Overall, the voice talent is pretty plain, barely excepting the ab-fab Eddie Izzard as Nigel, the fame-shy koala, Richard Kind as Larry, the vacant serpentine sidekick, and William Shatner as Kazar, the vengeful wildebeest leader. Kiefer Sutherland as Samson, the New York Zoo's poseur of a prized lion, doesn't show a lot of range beyond his usual mellow rasp. Jim Belushi as Benny, the opportunistic squirrel, can't make his part step out of the shadow of Rizzo Ratso, and who thought casting Janeane Garofalo as Bridget the giraffe (with whom Benny is in love) was a good, bankable idea? Maybe a decade ago she was the right kind of funny, when the movie was first hatched, but now, she's third-tier and pretty irrelevant, comically speaking, something that characterizes this bland poo-pourri.

No fewer than nine writers worked on The Wild, and the unevenness shows, from its weak, underdeveloped story to the comedic flat-line throughout. While most of the jokes don't even register, some stand out and make the others that much lamer by comparison. Perhaps the last time a screenplay had so many cooks was about a dozen years ago when The Flintstones movie debuted, and we all know how that behemoth sunk like a slab of bedrock. As a rule (to which there are exceptions), comedies are written best in actual teams of two (Mel Brooks & Gene Wilder) or three (David Zucker & Jim Abrahams & Jerry Zucker), with the indicator as to their tight partnership being the ampersand ("&") between the writers' names in the credits. When you see the word "and" between the names, it usually means that there was little to no collaboration, and that the writer listed last was the clean-up guy. Here -- and for every two names listed, there is probably another that contributed just shy of the Writers' Guild of America's requirements for an actual writing credit -- the writing is done by committee, and anyone who has ever dealt with a bureaucracy knows that it can be one of the most inefficient means of getting things done. Welcome to The Walt Disney Company.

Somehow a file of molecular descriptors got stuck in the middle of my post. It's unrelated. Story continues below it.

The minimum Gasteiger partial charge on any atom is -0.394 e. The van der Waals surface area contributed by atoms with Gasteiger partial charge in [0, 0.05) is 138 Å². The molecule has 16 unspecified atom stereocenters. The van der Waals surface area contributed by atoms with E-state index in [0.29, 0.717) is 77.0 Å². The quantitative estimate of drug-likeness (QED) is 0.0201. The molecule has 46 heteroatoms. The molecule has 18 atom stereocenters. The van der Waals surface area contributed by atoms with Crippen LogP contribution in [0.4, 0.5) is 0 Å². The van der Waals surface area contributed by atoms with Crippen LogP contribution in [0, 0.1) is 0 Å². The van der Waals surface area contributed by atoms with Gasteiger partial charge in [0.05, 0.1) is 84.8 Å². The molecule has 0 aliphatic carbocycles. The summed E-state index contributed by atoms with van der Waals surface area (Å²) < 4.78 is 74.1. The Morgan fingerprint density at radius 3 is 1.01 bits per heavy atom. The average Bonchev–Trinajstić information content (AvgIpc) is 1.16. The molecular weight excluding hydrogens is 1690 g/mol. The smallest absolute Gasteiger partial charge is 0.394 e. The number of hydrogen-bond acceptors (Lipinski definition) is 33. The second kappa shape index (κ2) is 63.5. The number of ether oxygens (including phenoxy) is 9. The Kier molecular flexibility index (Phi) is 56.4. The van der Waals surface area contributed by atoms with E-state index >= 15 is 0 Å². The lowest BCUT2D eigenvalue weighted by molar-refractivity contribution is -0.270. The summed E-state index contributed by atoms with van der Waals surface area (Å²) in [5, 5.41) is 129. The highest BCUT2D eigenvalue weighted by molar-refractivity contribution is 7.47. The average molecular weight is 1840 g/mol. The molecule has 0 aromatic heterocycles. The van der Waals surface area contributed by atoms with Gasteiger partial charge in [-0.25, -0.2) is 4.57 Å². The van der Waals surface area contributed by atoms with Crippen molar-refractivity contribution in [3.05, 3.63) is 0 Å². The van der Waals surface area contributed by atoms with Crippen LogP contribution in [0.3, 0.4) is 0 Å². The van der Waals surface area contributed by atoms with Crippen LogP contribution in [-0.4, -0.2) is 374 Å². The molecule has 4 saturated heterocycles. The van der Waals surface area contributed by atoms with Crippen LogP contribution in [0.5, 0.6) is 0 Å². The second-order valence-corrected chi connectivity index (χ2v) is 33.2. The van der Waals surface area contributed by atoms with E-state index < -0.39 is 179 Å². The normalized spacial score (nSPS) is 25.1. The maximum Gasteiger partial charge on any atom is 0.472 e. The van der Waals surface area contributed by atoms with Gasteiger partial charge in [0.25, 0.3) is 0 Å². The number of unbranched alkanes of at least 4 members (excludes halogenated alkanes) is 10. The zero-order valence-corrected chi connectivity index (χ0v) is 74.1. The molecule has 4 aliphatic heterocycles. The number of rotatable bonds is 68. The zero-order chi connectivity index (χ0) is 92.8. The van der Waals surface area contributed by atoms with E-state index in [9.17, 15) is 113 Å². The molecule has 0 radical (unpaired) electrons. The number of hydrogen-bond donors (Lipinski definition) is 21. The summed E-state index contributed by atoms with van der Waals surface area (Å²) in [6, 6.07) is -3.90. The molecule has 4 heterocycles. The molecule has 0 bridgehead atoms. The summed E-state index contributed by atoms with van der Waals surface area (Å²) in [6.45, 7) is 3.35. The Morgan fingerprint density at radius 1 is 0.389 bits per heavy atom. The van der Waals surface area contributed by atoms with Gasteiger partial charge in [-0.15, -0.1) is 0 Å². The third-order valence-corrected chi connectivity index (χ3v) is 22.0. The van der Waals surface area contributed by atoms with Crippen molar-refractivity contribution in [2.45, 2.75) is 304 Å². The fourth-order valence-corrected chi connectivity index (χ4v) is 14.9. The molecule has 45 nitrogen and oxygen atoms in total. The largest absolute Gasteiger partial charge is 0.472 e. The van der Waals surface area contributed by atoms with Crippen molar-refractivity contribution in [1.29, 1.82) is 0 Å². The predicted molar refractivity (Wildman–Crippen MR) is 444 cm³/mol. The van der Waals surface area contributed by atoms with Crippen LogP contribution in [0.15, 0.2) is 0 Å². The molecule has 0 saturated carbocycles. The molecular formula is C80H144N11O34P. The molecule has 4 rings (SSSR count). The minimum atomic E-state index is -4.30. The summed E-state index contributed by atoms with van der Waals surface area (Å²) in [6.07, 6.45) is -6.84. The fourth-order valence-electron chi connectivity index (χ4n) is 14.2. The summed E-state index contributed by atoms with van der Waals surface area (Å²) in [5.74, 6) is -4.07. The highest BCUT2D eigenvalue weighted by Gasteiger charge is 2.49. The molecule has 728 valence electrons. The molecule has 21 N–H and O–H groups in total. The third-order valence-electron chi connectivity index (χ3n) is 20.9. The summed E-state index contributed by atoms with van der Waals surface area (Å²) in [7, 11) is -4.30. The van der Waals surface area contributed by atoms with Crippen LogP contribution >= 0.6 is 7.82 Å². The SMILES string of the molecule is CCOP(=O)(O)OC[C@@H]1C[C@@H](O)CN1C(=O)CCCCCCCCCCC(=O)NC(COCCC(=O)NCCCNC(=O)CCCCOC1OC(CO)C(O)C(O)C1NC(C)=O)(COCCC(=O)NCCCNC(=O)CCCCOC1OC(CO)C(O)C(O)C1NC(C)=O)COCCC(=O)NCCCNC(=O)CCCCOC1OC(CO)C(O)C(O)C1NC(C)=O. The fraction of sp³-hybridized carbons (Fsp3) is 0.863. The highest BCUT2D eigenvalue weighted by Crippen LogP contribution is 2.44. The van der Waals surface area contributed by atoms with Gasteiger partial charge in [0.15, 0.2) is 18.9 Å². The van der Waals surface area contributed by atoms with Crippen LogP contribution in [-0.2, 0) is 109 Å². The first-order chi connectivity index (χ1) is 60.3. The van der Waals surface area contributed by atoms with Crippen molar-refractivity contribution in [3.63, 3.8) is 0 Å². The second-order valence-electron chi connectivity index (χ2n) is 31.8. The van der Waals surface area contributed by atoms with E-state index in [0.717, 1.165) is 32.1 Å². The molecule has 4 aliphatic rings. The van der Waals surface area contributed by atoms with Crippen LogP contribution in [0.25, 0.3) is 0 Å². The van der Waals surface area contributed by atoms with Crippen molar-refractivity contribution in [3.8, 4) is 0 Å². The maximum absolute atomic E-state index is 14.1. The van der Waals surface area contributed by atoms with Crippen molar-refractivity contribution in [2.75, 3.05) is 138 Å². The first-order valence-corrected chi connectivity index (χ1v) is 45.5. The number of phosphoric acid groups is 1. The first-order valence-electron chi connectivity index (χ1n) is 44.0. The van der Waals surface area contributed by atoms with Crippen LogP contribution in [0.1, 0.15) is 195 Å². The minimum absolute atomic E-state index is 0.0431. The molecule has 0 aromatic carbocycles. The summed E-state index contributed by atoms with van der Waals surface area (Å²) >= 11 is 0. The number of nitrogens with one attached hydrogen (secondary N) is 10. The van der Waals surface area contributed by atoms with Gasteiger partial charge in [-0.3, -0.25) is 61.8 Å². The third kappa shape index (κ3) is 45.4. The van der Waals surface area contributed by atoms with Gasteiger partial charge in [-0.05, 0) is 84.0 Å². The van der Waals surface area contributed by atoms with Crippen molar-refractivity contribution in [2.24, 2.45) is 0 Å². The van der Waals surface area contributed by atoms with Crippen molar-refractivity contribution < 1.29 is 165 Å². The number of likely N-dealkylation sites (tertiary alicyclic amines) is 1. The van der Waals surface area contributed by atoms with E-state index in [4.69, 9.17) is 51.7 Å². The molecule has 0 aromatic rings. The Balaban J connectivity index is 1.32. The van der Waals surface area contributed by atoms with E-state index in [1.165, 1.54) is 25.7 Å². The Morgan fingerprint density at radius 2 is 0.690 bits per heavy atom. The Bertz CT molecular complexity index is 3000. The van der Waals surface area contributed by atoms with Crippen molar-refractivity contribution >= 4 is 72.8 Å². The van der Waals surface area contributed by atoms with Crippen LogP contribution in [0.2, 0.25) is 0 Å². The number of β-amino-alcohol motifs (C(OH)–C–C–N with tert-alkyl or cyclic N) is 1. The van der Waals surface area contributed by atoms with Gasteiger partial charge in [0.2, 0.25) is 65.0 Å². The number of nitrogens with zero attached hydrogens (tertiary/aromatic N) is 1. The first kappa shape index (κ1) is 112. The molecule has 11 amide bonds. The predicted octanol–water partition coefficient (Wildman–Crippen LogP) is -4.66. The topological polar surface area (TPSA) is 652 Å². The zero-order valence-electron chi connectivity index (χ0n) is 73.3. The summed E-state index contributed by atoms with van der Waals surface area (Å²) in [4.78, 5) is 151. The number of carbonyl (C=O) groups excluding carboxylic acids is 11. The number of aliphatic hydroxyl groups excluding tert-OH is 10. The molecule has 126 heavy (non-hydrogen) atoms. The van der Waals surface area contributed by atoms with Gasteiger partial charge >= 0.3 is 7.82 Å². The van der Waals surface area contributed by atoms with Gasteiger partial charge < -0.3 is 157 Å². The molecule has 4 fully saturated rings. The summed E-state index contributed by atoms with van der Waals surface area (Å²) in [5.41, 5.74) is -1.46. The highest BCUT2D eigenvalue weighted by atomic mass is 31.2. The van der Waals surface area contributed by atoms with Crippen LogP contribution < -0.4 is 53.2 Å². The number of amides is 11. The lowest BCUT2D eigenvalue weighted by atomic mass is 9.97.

Most of each writer's favorite gags seem to have made it into the final cut, which would be great if they were all writing with the same comic acuity and if a movie could be effectively written by Frankensteining "favorite scenes" (something Quentin Tarantino still swears by). Some bits that stand out are a pair of colorful chameleons who aid Samson in his quest, some dung beetles dressed in traditional German beer maid garb and the part of Kazar, the leader of the wildebeests. Again, the attention to physical detail (on Kazar) is considerable, from his glaucoma-ridden eye to his rotten teeth to mottled fur covering his gaunt frame. He is maniacal to the point of being disturbing, much like Uncle Scar from The Lion King, with his lair recalling a little too much Scar's Nuremburg rally number, "Be Prepared". And right out of Toy Story and more recently, Ice Age: The Meltdown (which features a dung beetle gag), the wildebeests worship Nigel like a god. And the similarities of this grafted collection of driftwood to other movies, good and bad, go on and on...

Now if only the paranoid defenders of culture the world over would ban our unoriginal movies as if they carried some sort of Mad Cow, then maybe we would start filtering out more of the bad ideas before they get greenlit...